Once the defendant initiated the meeting, nothing in the Fifth Amendment prohibited the authorities from merely listening to his voluntary, volunteered statements and using them against him at trial. Edwards, 451 U.S. at 485, 101 S. Ct. at 1885. The Fifth Amendment right identified in Miranda is the right to have counsel present at any custodial interrogation. Edwards, 451 U.S. at 485-86, 101 S. Ct. at 1885. Absent such interrogation, there was no infringement of the right to counsel, and there was no occasion to determine whether there was a valid waiver. Id. at 486, 101 S. Ct. at 1885; see also Bradshaw, 462 U.S. at 1044, 103 S. Ct. at 2834. Consequently, the statements should not have been suppressed under the Fifth Amendment.


The defendant's argument for suppressing the statements on Sixth Amendment grounds is the same as that for suppressing the statements under the Fifth Amendment. He argues that there was no valid waiver of his Sixth Amendment right to counsel.

First, we must determine whether the defendant's Sixth Amendment right to counsel had attached at the time the conversations occurred. The United States Supreme Court has concluded that the right to counsel attaches only when formal judicial proceedings are initiated against an individual by way of indictment, information, arraignment or preliminary hearing. United States v. Gouveia, 467 U.S. 180, 187, 104 S. Ct. 2292, 2296, 81 L. Ed. 2d 146 (1984); Kirby v. Illinois, 406 U.S. 682, 92 S. Ct. 1877, 32 L. Ed. 2d 411 (1972).[4] The District Attorney concedes, and we agree, that the defendant's Sixth Amendment right to counsel had attached at the time he gave the statements at issue. The complaint was filed on November 13, 1990. At the defendant's first appearance on November 20th, counsel was appointed, the defendant was given a copy of the information, and a preliminary hearing was demanded and set for January 17, 1991.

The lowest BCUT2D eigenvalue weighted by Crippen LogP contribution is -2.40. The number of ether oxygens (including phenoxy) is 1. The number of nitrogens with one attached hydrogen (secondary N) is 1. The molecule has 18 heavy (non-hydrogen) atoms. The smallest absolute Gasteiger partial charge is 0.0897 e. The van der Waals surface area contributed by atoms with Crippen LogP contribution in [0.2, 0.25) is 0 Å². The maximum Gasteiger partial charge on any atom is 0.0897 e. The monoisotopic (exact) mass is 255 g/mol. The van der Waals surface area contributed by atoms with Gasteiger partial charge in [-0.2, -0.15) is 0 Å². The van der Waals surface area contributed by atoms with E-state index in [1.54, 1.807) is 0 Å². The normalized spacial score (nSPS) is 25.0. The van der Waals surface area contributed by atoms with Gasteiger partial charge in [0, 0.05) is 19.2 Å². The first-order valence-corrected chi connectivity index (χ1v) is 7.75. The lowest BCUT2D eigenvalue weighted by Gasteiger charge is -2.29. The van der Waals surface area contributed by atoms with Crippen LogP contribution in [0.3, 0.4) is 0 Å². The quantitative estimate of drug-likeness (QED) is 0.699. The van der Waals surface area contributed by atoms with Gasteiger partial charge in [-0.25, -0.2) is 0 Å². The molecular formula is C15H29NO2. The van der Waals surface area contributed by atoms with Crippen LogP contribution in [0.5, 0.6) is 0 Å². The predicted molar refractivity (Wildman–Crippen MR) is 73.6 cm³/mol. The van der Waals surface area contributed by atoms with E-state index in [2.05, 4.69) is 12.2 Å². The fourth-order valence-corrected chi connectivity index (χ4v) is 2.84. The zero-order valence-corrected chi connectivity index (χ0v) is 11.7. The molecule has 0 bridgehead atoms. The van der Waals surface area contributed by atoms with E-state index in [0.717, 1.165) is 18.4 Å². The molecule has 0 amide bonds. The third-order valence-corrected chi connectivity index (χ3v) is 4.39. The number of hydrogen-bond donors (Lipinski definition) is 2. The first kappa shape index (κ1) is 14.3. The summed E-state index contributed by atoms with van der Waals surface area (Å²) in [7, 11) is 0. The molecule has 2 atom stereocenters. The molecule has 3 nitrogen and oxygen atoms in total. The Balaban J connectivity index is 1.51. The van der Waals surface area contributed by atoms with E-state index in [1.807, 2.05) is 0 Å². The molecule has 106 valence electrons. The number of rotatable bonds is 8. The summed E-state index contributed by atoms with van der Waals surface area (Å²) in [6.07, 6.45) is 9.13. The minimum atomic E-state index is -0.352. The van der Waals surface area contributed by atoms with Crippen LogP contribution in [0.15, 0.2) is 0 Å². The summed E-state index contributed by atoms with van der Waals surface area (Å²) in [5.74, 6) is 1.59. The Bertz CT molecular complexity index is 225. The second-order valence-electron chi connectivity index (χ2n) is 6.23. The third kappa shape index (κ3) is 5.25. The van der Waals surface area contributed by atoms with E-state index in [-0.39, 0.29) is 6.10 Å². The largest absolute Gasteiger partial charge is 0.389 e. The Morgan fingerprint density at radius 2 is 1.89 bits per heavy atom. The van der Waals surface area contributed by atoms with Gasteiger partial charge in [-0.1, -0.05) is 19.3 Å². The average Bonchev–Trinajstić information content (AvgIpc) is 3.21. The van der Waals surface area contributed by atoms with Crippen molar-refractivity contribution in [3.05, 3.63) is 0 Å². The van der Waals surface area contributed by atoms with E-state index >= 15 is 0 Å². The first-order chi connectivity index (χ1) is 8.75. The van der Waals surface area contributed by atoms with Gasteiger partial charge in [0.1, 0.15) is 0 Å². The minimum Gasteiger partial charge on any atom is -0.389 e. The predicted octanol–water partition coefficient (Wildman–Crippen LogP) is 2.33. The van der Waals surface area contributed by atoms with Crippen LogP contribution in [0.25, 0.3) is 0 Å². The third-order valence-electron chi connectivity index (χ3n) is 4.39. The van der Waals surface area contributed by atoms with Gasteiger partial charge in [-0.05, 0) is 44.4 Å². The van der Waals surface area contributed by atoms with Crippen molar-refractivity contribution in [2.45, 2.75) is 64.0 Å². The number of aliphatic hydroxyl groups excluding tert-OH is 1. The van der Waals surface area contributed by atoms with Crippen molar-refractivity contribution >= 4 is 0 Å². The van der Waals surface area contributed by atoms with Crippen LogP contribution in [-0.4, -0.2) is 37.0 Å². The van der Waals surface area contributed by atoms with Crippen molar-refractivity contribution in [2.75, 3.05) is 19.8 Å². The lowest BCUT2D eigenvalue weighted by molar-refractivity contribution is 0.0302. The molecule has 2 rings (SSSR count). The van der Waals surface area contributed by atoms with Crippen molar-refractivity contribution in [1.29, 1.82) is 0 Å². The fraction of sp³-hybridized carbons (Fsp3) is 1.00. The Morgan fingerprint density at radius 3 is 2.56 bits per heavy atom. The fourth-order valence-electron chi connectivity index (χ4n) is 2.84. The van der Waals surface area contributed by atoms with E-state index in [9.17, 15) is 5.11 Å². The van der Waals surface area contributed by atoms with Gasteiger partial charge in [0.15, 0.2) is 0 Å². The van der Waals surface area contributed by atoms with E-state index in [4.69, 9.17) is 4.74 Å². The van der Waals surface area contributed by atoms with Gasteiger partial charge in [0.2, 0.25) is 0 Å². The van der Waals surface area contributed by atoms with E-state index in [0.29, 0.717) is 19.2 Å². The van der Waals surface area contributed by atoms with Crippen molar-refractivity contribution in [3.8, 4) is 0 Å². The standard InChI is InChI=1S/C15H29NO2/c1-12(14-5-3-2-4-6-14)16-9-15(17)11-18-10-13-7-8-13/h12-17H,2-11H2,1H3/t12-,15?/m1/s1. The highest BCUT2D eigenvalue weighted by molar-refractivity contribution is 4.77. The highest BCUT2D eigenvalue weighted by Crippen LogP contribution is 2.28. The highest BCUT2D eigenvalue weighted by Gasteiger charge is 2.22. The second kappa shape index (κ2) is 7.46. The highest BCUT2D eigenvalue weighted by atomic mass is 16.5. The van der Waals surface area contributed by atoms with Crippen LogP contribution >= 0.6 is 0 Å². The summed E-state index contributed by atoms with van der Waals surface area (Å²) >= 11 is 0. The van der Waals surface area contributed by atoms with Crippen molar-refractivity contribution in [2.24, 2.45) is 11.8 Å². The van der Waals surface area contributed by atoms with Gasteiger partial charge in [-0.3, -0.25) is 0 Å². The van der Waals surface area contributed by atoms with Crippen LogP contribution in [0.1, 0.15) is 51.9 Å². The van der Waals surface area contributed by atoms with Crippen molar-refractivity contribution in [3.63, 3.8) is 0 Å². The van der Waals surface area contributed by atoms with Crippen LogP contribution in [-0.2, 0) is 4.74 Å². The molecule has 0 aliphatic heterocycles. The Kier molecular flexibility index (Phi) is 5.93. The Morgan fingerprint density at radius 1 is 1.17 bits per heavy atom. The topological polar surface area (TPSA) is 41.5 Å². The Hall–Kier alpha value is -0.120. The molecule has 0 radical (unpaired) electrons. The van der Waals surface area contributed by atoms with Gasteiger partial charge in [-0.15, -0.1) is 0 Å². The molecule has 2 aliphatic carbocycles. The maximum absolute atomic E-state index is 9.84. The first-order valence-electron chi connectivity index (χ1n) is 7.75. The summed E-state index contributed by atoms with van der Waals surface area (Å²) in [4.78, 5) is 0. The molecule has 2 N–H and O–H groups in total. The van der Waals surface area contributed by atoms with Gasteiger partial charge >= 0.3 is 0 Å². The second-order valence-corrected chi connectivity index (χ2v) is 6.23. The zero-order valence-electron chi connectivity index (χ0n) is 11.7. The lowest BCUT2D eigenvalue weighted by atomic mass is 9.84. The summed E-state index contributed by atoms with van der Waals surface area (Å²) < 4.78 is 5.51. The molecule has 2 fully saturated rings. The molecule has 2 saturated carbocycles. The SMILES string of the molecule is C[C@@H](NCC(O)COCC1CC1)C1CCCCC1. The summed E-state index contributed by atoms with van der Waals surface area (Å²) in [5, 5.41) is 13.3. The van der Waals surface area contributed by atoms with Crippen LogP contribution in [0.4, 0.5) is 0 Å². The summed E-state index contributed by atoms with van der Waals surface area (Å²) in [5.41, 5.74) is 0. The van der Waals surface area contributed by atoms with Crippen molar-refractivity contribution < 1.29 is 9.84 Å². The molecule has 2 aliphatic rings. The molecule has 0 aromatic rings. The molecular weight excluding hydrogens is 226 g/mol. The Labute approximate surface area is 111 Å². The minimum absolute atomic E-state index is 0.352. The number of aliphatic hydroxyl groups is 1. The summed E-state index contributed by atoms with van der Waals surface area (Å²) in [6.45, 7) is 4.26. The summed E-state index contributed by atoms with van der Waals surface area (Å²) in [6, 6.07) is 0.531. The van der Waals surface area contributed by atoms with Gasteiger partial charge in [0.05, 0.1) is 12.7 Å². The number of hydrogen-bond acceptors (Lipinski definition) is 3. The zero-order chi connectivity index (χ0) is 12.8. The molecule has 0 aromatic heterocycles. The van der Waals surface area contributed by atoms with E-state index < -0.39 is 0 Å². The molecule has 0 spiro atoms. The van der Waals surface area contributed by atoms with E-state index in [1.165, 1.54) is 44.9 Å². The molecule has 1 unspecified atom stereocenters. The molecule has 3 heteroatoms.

Once formal criminal proceedings begin, the government is prohibited from "deliberately eliciting" statements from the defendant without an express waiver of the right to counsel. Michigan v. Harvey, 494 U.S. 344, 110 S. Ct. 1176, 1179, 108 L. Ed. 2d 293 (1990). Furthermore, in Michigan v. Jackson, 475 U.S. 625, 106 S. Ct. 1404, 89 L. Ed. 2d 631 (1986), the Court concluded that, although Edwards rested on the Fifth Amendment, the Edwards reasoning (including the exception for defendant-initiated conduct) also applies to Sixth Amendment cases. As we discussed above, the defendant initiated the contact with the police and there was no custodial interrogation. Likewise we find Corporal Hartley did not deliberately elicit statements from Ross and, for that reason, no express waiver of the Sixth Amendment right to counsel was necessary. Thus, we conclude that there was no Sixth Amendment violation and the statements need not be suppressed.

*821 IV.

For the reasons stated above, we conclude that the trial court improperly suppressed the defendant's voluntary statements which were not made in response to questioning by Corporal Hartley and were made at a meeting initiated by Ross. The statements were not obtained in violation of the defendant's Fifth or Sixth Amendment rights. Accordingly, we reverse the suppression order and remand for further proceedings consistent with the views expressed in this opinion.


[1] See Miranda v. Arizona, 384 U.S. 436, 86 S. Ct. 1602, 16 L. Ed. 2d 694 (1966).

[2] Ross also cites Article II, Sections 16 and 18 of the Colorado Constitution, but his argument is framed only under the federal constitution. Thus, we will analyze the case on that basis.

[3] The trial court found that the conversations which occurred subsequent to November 24, 1990 did not contain any information having to do with the facts of the crime for which Ross is charged. However, in granting the defendant's motion for suppression of the November 24th conversation, the court also suppressed those conversations "for the benefit of guidance of counsel." No further explanation was given by the court.

[4] This court has employed the same test for determining when the right to counsel attaches. See People v. Aalbu, 696 P.2d 796, 807 (Colo. 1985).